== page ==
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McBrayer Blogs

SEC Crowdfunding Rules - Another Vehicle for Capital?

On Monday, May 16th, 2016, SEC regulations allowing companies to offer and sell securities through crowdfunding came into effect, opening the world of capital formation to newer investors under provisions in the JOBS Act of 2012. These regulations were a long time coming for the SEC, and the results will soon be visible as a new line of private equity fundraising comes into view. More >

Five Legal Considerations for Starting a Small Business: Which Type of Entity is Best?

You started your small business yourself – just you and an idea. As time went on, you became more successful. You added employees. You opened a storefront. You started contracting with outside vendors. And while each of these events took place, you added additional liability – liability that could harm you personally as a sole proprietor. That’s exactly why business entities exist; they create a sustainable structure in which to operate while simultaneously shielding you personally from liability, for the most part. Not all business entities are created equal, however, and choosing an entity to organize or incorporate can come with both benefits and consequences. More >

Kentucky Slashes Statutory Interest Rates

In March of 2017, Kentucky moved to slash statutory interest rates. HB 223, sponsored by Rep. Joe Fischer and signed by Gov. Bevin on March 16th, cuts interest rates on civil judgments by half in some instances. This new law may have a significant impact on lenders and judgment creditors, as the higher rates provided an incentive for judgment debtors to move quickly to pay off the civil judgment. More >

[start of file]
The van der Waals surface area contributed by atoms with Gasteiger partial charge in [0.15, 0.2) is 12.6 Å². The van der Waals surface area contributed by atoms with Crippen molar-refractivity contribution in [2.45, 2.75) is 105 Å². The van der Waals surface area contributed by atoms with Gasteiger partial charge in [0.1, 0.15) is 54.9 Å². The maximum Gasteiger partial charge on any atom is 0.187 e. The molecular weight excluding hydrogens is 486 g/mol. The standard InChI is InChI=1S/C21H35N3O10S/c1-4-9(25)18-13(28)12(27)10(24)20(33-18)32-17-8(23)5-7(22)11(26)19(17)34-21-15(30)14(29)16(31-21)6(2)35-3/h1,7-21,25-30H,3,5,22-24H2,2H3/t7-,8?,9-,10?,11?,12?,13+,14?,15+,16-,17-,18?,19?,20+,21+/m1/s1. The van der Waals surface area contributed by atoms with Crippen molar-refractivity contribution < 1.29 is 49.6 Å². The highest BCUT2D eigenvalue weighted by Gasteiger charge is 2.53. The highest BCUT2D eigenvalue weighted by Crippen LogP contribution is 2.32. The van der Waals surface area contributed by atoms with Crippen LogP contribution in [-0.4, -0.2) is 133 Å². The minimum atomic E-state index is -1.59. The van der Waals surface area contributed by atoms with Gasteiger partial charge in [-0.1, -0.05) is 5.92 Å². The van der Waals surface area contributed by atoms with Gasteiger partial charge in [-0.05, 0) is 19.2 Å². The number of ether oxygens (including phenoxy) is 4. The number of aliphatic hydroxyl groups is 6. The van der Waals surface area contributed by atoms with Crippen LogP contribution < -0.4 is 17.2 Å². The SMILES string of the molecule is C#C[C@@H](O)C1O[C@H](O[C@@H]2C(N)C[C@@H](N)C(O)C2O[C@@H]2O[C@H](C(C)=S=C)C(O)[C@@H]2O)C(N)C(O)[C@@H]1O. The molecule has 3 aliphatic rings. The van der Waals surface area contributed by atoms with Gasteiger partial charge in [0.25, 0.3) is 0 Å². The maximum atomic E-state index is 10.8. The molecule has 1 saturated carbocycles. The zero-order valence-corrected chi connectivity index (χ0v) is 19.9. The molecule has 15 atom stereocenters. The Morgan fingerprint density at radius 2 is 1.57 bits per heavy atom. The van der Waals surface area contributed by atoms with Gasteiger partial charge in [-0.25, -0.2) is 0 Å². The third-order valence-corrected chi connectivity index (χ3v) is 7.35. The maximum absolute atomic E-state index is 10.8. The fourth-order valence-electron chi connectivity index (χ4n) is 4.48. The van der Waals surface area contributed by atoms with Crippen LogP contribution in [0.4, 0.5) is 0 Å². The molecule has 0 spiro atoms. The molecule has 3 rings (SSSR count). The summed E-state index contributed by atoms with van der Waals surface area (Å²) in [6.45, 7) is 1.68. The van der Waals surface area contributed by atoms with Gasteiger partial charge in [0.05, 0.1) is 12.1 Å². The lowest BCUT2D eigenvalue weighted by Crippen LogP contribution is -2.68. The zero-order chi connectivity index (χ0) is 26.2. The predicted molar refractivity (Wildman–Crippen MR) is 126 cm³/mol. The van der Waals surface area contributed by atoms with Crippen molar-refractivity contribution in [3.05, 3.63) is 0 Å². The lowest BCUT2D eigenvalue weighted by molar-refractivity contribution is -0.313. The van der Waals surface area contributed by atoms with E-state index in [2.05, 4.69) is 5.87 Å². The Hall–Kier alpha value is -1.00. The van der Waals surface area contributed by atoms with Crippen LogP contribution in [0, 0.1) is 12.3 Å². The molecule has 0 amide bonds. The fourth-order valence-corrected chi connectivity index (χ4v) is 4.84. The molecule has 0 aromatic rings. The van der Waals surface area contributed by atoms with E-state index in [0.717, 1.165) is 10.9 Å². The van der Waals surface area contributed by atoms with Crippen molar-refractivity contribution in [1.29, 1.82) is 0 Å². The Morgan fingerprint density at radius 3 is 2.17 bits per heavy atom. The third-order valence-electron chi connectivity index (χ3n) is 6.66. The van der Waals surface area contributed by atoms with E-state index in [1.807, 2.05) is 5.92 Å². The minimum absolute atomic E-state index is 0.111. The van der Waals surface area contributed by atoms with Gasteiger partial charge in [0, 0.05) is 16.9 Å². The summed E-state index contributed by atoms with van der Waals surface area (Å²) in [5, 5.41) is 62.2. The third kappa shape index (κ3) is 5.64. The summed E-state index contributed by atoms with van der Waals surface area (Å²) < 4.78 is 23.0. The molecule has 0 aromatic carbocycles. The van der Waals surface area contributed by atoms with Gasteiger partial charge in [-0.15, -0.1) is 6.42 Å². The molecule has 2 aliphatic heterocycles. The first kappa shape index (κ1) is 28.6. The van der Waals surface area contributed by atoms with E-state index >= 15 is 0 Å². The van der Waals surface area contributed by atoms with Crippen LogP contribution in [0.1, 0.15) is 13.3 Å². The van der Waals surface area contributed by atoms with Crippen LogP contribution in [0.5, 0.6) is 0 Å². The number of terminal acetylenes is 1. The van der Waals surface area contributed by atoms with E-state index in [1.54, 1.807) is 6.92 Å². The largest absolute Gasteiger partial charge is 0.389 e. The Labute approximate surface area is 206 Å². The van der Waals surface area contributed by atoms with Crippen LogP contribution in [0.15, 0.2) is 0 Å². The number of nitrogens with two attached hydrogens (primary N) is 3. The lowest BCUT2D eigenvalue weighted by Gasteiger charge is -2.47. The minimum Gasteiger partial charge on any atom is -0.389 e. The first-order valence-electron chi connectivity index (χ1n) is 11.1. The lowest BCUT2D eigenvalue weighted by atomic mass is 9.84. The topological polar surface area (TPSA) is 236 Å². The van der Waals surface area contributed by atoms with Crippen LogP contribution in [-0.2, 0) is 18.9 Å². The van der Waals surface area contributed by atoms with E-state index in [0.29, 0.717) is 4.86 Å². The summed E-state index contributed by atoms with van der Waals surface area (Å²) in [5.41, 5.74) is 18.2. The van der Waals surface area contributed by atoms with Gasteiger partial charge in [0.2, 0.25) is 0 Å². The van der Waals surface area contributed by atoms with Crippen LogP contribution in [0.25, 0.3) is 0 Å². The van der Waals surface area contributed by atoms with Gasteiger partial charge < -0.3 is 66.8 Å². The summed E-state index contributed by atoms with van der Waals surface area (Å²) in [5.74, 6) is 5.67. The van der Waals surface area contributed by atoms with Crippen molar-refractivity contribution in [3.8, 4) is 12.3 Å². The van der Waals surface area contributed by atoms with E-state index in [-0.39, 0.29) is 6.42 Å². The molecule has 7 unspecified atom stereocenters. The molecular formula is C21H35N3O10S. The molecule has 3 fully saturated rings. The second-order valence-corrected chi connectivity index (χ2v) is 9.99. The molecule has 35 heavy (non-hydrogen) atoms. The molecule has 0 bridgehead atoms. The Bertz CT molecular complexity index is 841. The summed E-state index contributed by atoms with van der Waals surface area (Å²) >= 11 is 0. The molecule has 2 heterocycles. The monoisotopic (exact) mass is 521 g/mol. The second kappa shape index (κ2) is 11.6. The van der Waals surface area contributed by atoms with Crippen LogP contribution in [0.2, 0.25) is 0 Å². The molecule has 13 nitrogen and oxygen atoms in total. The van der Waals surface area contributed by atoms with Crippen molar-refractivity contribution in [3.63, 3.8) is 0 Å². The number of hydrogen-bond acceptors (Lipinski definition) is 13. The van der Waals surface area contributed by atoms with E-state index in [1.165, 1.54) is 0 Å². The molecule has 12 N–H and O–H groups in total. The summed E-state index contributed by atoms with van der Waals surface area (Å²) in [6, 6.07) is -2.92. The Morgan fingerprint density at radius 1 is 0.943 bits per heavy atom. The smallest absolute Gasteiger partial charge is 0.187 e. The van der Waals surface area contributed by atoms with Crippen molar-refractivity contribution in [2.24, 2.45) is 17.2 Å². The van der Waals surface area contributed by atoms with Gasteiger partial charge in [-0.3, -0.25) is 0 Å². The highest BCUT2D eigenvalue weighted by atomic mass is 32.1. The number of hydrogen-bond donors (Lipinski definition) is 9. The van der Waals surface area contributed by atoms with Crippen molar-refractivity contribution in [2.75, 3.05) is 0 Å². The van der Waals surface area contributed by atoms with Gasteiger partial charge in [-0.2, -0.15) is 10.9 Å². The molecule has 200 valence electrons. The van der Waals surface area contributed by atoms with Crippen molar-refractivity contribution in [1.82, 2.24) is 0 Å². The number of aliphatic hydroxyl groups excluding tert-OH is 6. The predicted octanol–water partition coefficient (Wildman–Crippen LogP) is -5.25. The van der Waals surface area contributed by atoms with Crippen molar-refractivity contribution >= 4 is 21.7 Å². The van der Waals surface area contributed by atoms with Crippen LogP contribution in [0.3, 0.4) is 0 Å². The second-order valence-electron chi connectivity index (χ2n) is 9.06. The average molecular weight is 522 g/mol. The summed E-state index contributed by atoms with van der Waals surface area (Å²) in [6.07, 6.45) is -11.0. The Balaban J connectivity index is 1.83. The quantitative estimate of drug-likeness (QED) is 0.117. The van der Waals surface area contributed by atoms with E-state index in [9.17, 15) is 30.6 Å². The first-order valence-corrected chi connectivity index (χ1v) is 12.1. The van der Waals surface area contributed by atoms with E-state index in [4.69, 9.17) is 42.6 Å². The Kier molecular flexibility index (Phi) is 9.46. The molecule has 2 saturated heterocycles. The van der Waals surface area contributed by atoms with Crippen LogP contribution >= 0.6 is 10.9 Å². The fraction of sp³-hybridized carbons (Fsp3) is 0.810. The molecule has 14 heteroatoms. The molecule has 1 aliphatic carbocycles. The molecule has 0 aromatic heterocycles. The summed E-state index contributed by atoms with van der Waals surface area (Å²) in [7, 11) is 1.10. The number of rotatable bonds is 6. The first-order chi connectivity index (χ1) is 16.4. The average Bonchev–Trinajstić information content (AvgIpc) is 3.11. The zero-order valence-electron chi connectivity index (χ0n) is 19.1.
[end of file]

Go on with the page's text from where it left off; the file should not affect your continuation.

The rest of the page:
The Case for Diversity in a Law Firm Setting

Posted In Corporate, Diversity

As lawyers and legal professionals, we work in one of the least diverse professions in the country. At McBrayer, we are committed to doing our part to help improve diversity and inclusion in the profession. Lawyers can be slow to change, much like the law itself, but several recent initiatives give us hope.  More >

The Fiduciary Rule is Here: Lenders, Get Ready!

Lenders, it’s time to embrace a new definition of “fiduciary.” In 2016, the U.S. Department of Labor (“DOL”) released the final Fiduciary Rule to expand the definition of “fiduciary” for purposes of the Employee Retirement Income Security Act (“ERISA”) and the Internal Revenue Code. The rule was delayed by the Trump administration, and following review of nearly 200,000 comments, the DOL designated June 9, 2017, as the official start date of the new rule for the financial services industry. Lenders everywhere must be ready to comply. More >

Rule 30(b)(6) in Depositions and at Trial

Posted In Litigation